Caribou Skin Tents (continued)
Inside the tent, women pushed thick moss tightly against the bottom edge to seal out drafts. They gathered fresh willow branches and laid them down to make a soft and fragrant floor. The sleeping area had three layers of skins: first, a floor covering made from unscraped bull caribou hides; next individual mattresses, each made from a young fall bull caribou hide; and finally soft, carefully tanned summer calf or cow skins for warm blankets. In the daytime, people rolled their blankets and mattresses up against the walls to use as back rests.
A lamp that burned seal oil or caribou fat provided heat and light—both essential during the long darkness and cold of the arctic winter. For cooking, a fire was built outside the tent and the food brought inside to eat. Rocks heated in the fire could also be taken inside for additional heat.
In summer, the thickly furred caribou hide sheathing was stored and only the lighter, rainproof outer layer was used. During the warm months, people camped on the open, breezy tundra away from the willow thickets, which often swarmed with mosquitoes.
For countless generations, the traditional itchalik provided a secure and comfortable house for Nunamiut people on the move, but this began to change when modern materials became available. After they acquired wood-burning stoves, they sewed a sheet metal collar into the sheathing, which held the stove pipe and kept it from burning the hides. Eventually, people obtained gas-burning Coleman stoves; kerosene or gasoline lanterns replaced the old lamps that burned animal oils; and canvas displaced the waterproof outer layer of caribou hide sheathing. Still later, dome tents gave way to canvas wall tents, although these were sometimes lined with caribou skins for added warmth; and even today, people sleep on caribou hide mattresses in remote hunting and fishing camps.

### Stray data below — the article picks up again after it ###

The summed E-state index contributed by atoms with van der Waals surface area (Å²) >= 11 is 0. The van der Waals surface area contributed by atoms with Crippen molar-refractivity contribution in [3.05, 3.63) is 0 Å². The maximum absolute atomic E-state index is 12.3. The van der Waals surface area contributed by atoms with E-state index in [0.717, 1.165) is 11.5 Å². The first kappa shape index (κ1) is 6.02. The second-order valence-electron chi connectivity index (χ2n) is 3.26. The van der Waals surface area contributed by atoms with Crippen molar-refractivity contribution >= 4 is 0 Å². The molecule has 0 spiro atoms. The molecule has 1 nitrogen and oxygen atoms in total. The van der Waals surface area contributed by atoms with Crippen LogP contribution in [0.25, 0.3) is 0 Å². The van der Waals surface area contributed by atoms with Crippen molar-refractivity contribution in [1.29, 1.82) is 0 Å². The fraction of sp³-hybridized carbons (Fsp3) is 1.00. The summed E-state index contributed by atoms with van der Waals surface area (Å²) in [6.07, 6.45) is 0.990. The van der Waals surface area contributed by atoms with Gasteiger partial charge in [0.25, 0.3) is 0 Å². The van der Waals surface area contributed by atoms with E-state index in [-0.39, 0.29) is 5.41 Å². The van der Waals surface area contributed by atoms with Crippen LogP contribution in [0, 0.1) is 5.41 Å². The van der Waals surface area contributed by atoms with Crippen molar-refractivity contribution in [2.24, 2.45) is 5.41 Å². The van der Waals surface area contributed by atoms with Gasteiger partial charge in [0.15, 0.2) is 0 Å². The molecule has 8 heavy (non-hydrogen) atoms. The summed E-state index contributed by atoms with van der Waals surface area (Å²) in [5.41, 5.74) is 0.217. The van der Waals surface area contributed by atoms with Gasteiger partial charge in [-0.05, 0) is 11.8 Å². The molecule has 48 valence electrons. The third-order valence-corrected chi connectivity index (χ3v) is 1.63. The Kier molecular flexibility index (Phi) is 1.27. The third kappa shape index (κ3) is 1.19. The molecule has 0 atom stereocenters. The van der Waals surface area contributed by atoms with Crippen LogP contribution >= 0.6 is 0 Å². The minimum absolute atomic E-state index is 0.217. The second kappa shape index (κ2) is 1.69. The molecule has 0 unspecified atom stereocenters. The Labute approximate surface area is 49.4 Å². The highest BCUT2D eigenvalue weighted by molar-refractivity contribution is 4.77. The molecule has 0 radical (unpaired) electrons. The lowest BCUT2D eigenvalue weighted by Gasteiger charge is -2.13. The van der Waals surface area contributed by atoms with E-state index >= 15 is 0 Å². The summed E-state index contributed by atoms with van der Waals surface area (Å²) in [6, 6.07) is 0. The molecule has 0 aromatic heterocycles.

After the Nunamiut people settled permanently in the village of Anaktuvuk Pass, they lived in sod houses rather than caribou hide tents, and these in turn have been replaced by frame houses.
But reminders of an older time are still scattered across the land. Around the bottom edges of their itchalik homes, ancestral Nunamiut people laid chunks of sod, heavy rocks, or banked-up snow to hold the caribou sheathing fast against winter gales and frigid temperatures. Today, stone tent rings—some nearly 5,000 years old—can be seen in many places within Gates of the Arctic National Park and Preserve.
They are eloquent reminders that modern visitors to the Brooks Range walk in the footsteps of people who have made these arctic mountains a homeland for generations far beyond memory.